Onceyou are happy with the design apply it as a border. The background colour really helps the border stand out (and they look beautiful when printed off – even if I say so myself!). Then it’s time to add the text!
In the upper text box the write a Christmas greeting. Get them to change the style of font (you could also made it Bold, italic or Underlined) and the colour. You can even change individual letters, or groups of letters, into an array of different colours, which looks really eye-catching. Then ask the children to write their names in the lower text box and make changes (choosing different fonts and colours if desired). If the font appears too small (even at pt 72) you can type in a higher number (100) and the font will be automatically sized to the largest size possible. The text in both boxes looks best if centralised and then it’s time to draw the central image.
Again, add a background colour with the fill tool and then create a seasonal design. Again use a selection of different tools to create designs – the finished designs will all be different, even when some have similar elements.
It’s that time of year again. Time to go over ‘the greatest story ever told’ with children of all ages and record it in some way. You can use 2Create a Story to allow pupils to record their own version of the Christmas story. I know it sounds like I enthuse about 2Simple software a lot (maybe because I do!) but it has a huge impact on the type of work younger pupils, and those with SEN, are able to create when using ICT. A quick tip I always encourage children to click the edge of the frame first – it allows them to set a background colour before starting to draw and can make a big difference to their finished piece of work.
The application makes it easy to add simple effects (both visual and audio) to their stories and it’s very straight forward and intuitive to use if you’re already a user of other 2Simple programs.
its also a good idea to have a collection of sequencing images that could be imported into 2Publish+, using the layout setting (or other programs). The ability to copy, paste and import into this program really extends your opportunities to use it in a cross curricular and structured way. After all, not all pupils are adept at drawing their own images in small boxes on the page (although the range of tools does give a lot of scope for this).
The final ICT based activity I want to share is a book-style PowerPoint Show with type on slides and individual word banks on each slide. This uses the same set of still images as above; I considered adding animations but felt this might be too distracting, so still images it was.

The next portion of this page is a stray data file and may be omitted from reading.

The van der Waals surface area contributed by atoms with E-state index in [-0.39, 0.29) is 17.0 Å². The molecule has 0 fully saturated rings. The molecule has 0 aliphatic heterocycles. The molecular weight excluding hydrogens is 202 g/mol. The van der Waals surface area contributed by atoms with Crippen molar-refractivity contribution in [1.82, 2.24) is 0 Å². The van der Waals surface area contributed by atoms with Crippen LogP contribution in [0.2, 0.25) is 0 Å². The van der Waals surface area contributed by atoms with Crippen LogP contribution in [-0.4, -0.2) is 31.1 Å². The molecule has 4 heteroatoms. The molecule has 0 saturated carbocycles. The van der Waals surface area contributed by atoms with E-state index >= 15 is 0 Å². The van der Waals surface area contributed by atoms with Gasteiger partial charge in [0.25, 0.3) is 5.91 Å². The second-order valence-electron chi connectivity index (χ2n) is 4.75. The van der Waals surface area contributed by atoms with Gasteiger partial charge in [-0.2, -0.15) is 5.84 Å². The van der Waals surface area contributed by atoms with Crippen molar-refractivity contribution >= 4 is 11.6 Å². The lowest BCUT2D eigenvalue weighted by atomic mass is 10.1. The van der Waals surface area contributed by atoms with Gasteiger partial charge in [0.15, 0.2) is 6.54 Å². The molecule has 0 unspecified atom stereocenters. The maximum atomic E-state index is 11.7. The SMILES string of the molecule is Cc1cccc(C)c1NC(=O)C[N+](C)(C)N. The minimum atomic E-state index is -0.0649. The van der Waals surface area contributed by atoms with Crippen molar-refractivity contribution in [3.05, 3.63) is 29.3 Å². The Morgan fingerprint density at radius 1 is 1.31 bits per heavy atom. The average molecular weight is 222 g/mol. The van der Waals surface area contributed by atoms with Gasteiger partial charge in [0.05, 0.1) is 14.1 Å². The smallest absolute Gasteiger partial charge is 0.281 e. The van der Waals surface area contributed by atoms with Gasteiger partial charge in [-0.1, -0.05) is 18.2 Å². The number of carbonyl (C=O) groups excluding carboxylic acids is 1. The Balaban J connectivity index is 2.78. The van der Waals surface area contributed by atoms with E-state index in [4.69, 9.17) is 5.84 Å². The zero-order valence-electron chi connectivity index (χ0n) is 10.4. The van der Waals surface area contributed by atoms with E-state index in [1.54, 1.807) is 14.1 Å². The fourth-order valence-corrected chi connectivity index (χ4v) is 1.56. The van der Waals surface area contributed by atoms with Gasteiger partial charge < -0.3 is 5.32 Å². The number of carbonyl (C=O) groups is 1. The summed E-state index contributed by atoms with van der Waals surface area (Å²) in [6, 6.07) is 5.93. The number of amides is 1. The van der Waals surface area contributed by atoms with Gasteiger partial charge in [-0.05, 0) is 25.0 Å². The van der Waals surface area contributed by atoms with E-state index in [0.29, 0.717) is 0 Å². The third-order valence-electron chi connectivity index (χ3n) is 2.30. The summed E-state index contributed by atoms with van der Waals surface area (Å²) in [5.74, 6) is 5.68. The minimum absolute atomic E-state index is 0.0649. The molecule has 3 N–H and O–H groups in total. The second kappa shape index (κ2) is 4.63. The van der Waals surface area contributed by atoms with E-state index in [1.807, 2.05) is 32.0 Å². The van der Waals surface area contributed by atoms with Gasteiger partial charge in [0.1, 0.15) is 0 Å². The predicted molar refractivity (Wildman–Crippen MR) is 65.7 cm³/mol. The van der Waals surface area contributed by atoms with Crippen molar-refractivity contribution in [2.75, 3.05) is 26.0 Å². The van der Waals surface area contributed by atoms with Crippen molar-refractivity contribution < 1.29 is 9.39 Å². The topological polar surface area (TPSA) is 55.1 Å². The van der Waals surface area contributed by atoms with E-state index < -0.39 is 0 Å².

This activity is probably the most appealing choice for older pupils; I think the fact it is in PowerPoint format possibly helps it feel a little more age appropriate.. I also think that the addition of mini word banks is also key as it means pupils do not require a word mat to assist them. Try it out and see what you think.
If you’re looking for a quick Christmas theme activity to carry out with some younger children then writing a letter to Santa is always a popular option. And using 2Publish+ to complete the activity gives it a lovely personal touch.
You can start by using the borders setting on 2Publish+ to give the letter an individual twist. One of the choices available for use is the perfect letter layout, with space for the child’s address in the upper right hand corner. The thing that makes the activity is the child’s opportunity to create a beautiful custom border, particularly when you use the additional tools available. The child just draws their design in the magnifier and this is automatically added to the page when you click onto the document.
I suggest you take the time to model some suggestions for the border on the IWB, creating the images out of basic shapes that the children can easily replicate. This can help get the creative juices flowing but I also think that a good design doesn’t need to be fiddly: showing the pupils how to add a coloured background using the fill tool (I always think it makes a difference) and some ideas using basic shapes (e.g a Christmas tree from a basic triangle) helps them appreciate how a simple design can look effective. Of course the fabulous range of tools help tremendously! The ‘fuzzy brush’ (well that’s what I call it anyway) gives a tree or robin an extra dimension, the ‘splash’ tool makes a beautiful instant star on the smallest setting and the cloud tool produces a great snowy or fluffy look for your snowman or Santa.
Once your custom border is applied it is time to compose the letter. you could encourage the children to use a funkier font than usual and to change the colour so that it really stands out. you might like to install a few free Christmas and fun fonts to give the pupils even more scope for creativity. You could also add any vocabulary they require to the IWB (I always use the handwriting recognition tool on ActivInspire for this, especially with younger ones).
The finished letters will look lovely and colourful when printed out and you could even print some extra ones for a special Christmas display!! All in all it is a really lovely Christmassy activity 🙂